This article was posted on Sunday, May 01, 2022

Below are questions asked by rental property owners regarding California rent control laws followed by answers provided by eviction attorney, Dennis Block.

Question One: I leased a condominium to a tenant less than a year ago. I have learned that the tenant has advertised the unit through and is subletting the unit to other people. The lease indicates no subletting. Can the owner evict for violation of the lease?

Answer One: This would constitute a violation of the lease and an eviction can proceed. You would need to serve a 3-Day Notice to Perform or Quit and if the “stranger” was still occupying the premises, an unlawful detainer could be initiated. If your property is subject to Statewide Rent Control (AB 1482) a 3-Day Notice to Quit would need to be served after the first notice expires. Be advised that this is not a proper reason to evict if your property is located in the City of Los Angeles.

Question Two: Can I start an eviction for non-payment at this time? My property is located in the City of Los Angeles. Does the tenant have to inform me he is impacted by COVID-19 or not? Are there options available?

Answer Two: An eviction action for non-payment of rent cannot be brought in the City of Los Angeles if the tenant’s inability to pay rent is due to COVID-19. The tenant does not have to inform or show any documentation. If you start an eviction action, the tenant can merely allege COVID-19 as to the reason why rent was not paid. In that instance, the case would have to be dismissed. Theoretically, if you could prove that the tenant was not affected, you could bring forth an action. An example would be where the tenant was always on a fixed income and therefore not financially impacted.

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Question Three: I have a multifamily fourplex in the city of Pomona. My question is what rental percentage can I raise the rent?

Answer Three: If your property was built less than 15 years ago, you may raise the rent to market level. If you go above 10%, a 90-day notice is required. 10% or less would require a 30-day notice. If your property was built more than 15 years ago, you are subject to Statewide Rent Control. You are entitled to raise the rent 5% plus the Consumer Price Index (CPI) which is 3.6% at the time of the writing of this column. The new CPI percentage should be available by May 1, 2022, when this article is published.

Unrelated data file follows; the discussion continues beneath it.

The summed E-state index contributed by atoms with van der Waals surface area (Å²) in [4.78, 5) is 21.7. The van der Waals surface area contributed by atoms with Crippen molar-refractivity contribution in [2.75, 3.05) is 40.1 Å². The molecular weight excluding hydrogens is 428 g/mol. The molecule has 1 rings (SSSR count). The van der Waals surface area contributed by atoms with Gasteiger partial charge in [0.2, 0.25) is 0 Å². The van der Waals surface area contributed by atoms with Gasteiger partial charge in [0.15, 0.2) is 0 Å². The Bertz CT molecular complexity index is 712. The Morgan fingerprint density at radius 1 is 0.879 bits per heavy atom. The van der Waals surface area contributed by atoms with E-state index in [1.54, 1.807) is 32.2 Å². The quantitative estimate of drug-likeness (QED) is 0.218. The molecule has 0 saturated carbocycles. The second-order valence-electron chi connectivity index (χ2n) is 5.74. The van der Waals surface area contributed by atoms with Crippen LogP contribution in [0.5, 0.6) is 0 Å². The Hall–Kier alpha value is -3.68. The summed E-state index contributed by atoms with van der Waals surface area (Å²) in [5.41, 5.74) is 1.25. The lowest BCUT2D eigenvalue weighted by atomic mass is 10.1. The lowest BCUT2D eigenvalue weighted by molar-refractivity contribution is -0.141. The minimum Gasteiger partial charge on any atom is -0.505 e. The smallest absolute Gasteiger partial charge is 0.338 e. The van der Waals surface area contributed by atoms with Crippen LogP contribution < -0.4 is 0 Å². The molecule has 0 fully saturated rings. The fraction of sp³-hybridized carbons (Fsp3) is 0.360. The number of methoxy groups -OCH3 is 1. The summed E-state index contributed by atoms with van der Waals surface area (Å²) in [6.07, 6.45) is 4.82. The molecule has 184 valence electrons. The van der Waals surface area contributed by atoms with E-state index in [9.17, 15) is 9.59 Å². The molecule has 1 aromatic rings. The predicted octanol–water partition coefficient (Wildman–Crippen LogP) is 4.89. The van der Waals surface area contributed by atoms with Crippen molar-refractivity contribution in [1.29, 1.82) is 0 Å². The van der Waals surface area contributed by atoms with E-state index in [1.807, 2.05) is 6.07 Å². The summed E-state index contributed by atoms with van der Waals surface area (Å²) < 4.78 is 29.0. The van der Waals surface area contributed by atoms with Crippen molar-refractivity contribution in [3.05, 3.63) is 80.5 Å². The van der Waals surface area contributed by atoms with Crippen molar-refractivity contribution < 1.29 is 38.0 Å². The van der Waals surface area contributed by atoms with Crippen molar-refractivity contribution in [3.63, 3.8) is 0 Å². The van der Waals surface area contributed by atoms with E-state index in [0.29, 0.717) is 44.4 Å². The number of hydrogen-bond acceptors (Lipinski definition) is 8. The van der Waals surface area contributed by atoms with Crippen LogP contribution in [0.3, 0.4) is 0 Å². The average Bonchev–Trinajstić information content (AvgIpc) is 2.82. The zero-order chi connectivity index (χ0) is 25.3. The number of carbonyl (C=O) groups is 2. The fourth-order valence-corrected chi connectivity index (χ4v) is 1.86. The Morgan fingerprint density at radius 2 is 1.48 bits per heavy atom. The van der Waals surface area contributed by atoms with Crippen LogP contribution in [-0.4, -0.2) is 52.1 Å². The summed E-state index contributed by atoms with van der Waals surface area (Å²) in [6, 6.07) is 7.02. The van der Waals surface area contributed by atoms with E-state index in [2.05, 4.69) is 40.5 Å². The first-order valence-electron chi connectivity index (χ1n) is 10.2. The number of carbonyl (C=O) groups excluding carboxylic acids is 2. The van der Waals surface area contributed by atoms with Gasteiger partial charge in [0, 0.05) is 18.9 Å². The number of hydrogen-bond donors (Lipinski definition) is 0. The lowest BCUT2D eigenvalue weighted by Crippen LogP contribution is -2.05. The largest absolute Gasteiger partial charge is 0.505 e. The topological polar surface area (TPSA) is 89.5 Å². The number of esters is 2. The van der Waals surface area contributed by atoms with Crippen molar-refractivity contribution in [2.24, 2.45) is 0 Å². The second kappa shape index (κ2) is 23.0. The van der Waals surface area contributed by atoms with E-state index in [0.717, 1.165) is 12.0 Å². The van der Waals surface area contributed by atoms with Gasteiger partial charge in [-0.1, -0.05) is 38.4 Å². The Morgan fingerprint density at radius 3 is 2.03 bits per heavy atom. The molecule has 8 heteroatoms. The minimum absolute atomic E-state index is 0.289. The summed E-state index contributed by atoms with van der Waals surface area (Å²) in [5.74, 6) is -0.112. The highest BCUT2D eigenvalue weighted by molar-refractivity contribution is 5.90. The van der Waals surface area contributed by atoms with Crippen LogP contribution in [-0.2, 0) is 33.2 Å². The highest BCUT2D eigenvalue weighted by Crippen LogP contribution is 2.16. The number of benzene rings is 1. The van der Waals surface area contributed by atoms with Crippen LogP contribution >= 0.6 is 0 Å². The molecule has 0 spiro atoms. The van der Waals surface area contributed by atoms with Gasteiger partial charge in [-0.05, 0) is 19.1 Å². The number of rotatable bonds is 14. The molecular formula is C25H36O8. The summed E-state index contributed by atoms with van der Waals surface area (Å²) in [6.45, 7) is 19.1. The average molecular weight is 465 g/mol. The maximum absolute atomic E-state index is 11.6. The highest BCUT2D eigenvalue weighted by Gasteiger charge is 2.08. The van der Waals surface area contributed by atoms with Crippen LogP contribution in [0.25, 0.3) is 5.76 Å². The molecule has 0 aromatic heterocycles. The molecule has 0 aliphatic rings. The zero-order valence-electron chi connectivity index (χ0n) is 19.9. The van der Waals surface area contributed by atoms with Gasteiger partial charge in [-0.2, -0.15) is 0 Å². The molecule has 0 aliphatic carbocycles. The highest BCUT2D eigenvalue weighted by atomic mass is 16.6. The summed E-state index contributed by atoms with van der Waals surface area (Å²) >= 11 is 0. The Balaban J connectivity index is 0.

Question Four: My tenant is storing his personal property in the common areas of my apartment building. The building is located in West Covina. I have asked him to remove these unsightly objects, but he refuses. I have had difficulty leasing out a vacant unit, as this truly looks terrible. Is there anything I can do to have his personal property removed? I know that there is an eviction moratorium at this time.

Answer Four:  Eviction protection is in place to assist tenants who have an inability to pay due to COVID-19. Clearly, this is not the case in this situation. You need to check your rental agreement. Most rental agreements prohibit storing of personal property in the common areas of the property. If that provision is not in your lease agreement, then assuredly it would have a provision that the premises must be kept in a neat and sanitary condition. Your tenant would be in violation of this rental agreement. You should serve a 3-Day Notice to Perform or Quit, giving the tenant three days to remove these items. If the personal property is not removed, you should take a picture and proceed to eviction. It should be noted that if your building is over 15 years old, it would be subject to Statewide Rent Control. This statute requires that you serve a 3-Day Notice to Quit, after the first notice expires, prior to filing the eviction lawsuit.